The late Stephen J. Gould pondered Nabokov's legacy as an author-scientist in "No Science Without Fancy, No Art Without Facts: The Lepidoptery of Vladimir Nabokov" (collected in I Have Landed: The End of a Beginning in Natural History). Gould concluded that Nabokov was brilliant in one domain, but not the other: the novelist's "general genius" did not in fact make "his lepidoptery as distinctive and worthy as his literature." But would the belated verification of Nabokov's blue butterfly hypothesis force Gould, if he were here today, to revise this conclusion?
Gould's argument goes something like this: when a genius in one field (like art) spends substantial intellectual capital laboring in another field (like science), it troubles us. Why was Nabokov dabbling with pedestrian butterfly morphology instead of writing anotherLolita? (My personal variation on this lament: why on earth did Dorothy Sayers abandon her delightful Lord Peter Wimsey novels to write theology? It's so. . . unjust!)
Gould calls this, somewhat obscurely, "the paradox of intellectual promiscuity." Basically, he says, we try to explain away the "wasted" mental effort which could have produced another classic like Lolita in one of two ways: either the hobby or diversion took so little time that it had trivial impact on the genius's creative output (don't worry, Nabokov didn't waste much time on butterflies), or the second activity somehow wasn't a waste at all. Gould explores (and dismisses) two variations on the second solution: that the hobby was really unrecognized genius-level work (Nabokov was a scientific genius too, people just don't appreciate it!), or that it somehow enhanced the artist's "true" vocation (Lolitawas so great because Nabokov studied butterflies).
It's worth pointing out that Nabokov himself would have fervently disputed Gould's assertion. The novelist didn't see his butterfly science as wasted effort or academic frivolity. (He frequently described his life pleasures as "the two most intense known to man: writing and butterfly hunting.") Instead, Nabokov saw his arcane butterfly knowledge as a crucial element of his fiction, an intellectual love that inspired many of his literary themes. (Indeed, his fiction is dense with abstruse references to various butterfly and moth species.) As Nabokov noted in Strong Opinions:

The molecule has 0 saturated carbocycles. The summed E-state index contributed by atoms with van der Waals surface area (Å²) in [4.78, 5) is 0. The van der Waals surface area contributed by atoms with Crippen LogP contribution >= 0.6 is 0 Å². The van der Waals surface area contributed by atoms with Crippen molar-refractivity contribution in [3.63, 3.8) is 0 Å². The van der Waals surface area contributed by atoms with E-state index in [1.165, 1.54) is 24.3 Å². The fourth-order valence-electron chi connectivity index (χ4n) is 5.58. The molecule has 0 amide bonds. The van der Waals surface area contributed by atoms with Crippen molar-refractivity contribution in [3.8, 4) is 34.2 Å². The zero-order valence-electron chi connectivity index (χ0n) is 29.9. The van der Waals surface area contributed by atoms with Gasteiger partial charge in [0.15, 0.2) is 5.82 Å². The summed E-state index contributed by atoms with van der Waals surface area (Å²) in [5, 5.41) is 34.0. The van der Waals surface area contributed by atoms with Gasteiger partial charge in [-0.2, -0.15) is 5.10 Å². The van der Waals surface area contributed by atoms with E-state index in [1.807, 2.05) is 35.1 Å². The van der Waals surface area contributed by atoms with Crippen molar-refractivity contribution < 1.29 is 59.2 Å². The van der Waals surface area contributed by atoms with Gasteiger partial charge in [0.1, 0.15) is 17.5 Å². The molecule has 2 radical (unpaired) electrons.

Frankly, I never thought of letters as a career. Writing has always been for me a blend of dejection and high spirits, a torture and a pastime - but I never expected it to be a source of income. On the other hand, I have often dreamt of a long and exciting career as an obscure curator of lepidoptera in a great museum.
How did butterfly research improve the art? Nabokov believed that his background in lepidoptera helped develop his deep passion for detail and precision. The same obsessive interest that helped him catalogue insect species also allowed him to write ecstatically vivid prose, for what Nabokov said about literature is also true of science:
One should notice and fondle details. There is nothing wrong about the moonshine of generalization when it comes after the sunny trifles of the book have been lovingly collected. We should always remember that the work of art is invariably the creation of a new world, so that the first thing we should do is to study that new world as closely as possible, approaching it as something brand new, having no obvious connection with the worlds we already know. When this new world has been closely studied, then and only then let us examine its links with other worlds, other branches of knowledge.